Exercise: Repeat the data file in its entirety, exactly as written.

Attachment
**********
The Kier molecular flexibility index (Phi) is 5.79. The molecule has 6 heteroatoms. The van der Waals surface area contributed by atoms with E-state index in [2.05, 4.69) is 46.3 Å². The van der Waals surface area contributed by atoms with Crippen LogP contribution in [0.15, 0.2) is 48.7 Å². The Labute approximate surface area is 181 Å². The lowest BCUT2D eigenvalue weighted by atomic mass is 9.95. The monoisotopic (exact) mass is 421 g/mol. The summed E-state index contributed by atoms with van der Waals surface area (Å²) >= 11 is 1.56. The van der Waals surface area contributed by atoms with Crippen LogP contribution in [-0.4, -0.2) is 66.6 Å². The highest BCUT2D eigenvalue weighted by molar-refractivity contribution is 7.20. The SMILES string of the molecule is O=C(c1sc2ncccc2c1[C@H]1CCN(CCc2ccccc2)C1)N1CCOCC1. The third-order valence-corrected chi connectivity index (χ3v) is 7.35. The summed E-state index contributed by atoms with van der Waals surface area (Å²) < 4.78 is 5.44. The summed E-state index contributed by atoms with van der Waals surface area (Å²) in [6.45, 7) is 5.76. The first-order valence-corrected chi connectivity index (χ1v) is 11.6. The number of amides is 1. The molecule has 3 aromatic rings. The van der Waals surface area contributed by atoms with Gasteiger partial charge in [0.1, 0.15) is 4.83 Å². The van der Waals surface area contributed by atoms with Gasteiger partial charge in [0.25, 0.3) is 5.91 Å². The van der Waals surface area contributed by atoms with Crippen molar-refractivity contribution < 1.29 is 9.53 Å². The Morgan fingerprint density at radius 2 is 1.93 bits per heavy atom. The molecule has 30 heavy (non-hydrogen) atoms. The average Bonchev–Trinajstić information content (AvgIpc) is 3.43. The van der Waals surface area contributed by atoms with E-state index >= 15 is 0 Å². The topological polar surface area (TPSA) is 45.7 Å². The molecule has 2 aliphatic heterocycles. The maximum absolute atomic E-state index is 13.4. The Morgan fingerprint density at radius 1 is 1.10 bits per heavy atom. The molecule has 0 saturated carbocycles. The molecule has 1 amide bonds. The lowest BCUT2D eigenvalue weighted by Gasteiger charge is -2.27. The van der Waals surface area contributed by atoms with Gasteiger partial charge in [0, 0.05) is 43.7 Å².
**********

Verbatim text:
The Kier molecular flexibility index (Phi) is 5.79. The molecule has 6 heteroatoms. The van der Waals surface area contributed by atoms with E-state index in [2.05, 4.69) is 46.3 Å². The van der Waals surface area contributed by atoms with Crippen LogP contribution in [0.15, 0.2) is 48.7 Å². The Labute approximate surface area is 181 Å². The lowest BCUT2D eigenvalue weighted by atomic mass is 9.95. The monoisotopic (exact) mass is 421 g/mol. The summed E-state index contributed by atoms with van der Waals surface area (Å²) >= 11 is 1.56. The van der Waals surface area contributed by atoms with Crippen LogP contribution in [-0.4, -0.2) is 66.6 Å². The highest BCUT2D eigenvalue weighted by molar-refractivity contribution is 7.20. The SMILES string of the molecule is O=C(c1sc2ncccc2c1[C@H]1CCN(CCc2ccccc2)C1)N1CCOCC1. The third-order valence-corrected chi connectivity index (χ3v) is 7.35. The summed E-state index contributed by atoms with van der Waals surface area (Å²) < 4.78 is 5.44. The summed E-state index contributed by atoms with van der Waals surface area (Å²) in [6.45, 7) is 5.76. The first-order valence-corrected chi connectivity index (χ1v) is 11.6. The number of amides is 1. The molecule has 3 aromatic rings. The van der Waals surface area contributed by atoms with Gasteiger partial charge in [0.1, 0.15) is 4.83 Å². The van der Waals surface area contributed by atoms with Gasteiger partial charge in [0.25, 0.3) is 5.91 Å². The van der Waals surface area contributed by atoms with Crippen molar-refractivity contribution < 1.29 is 9.53 Å². The Morgan fingerprint density at radius 2 is 1.93 bits per heavy atom. The molecule has 30 heavy (non-hydrogen) atoms. The average Bonchev–Trinajstić information content (AvgIpc) is 3.43. The van der Waals surface area contributed by atoms with E-state index >= 15 is 0 Å². The topological polar surface area (TPSA) is 45.7 Å². The molecule has 2 aliphatic heterocycles. The maximum absolute atomic E-state index is 13.4. The Morgan fingerprint density at radius 1 is 1.10 bits per heavy atom. The molecule has 0 saturated carbocycles. The molecule has 1 amide bonds. The lowest BCUT2D eigenvalue weighted by Gasteiger charge is -2.27. The van der Waals surface area contributed by atoms with Gasteiger partial charge in [0, 0.05) is 43.7 Å².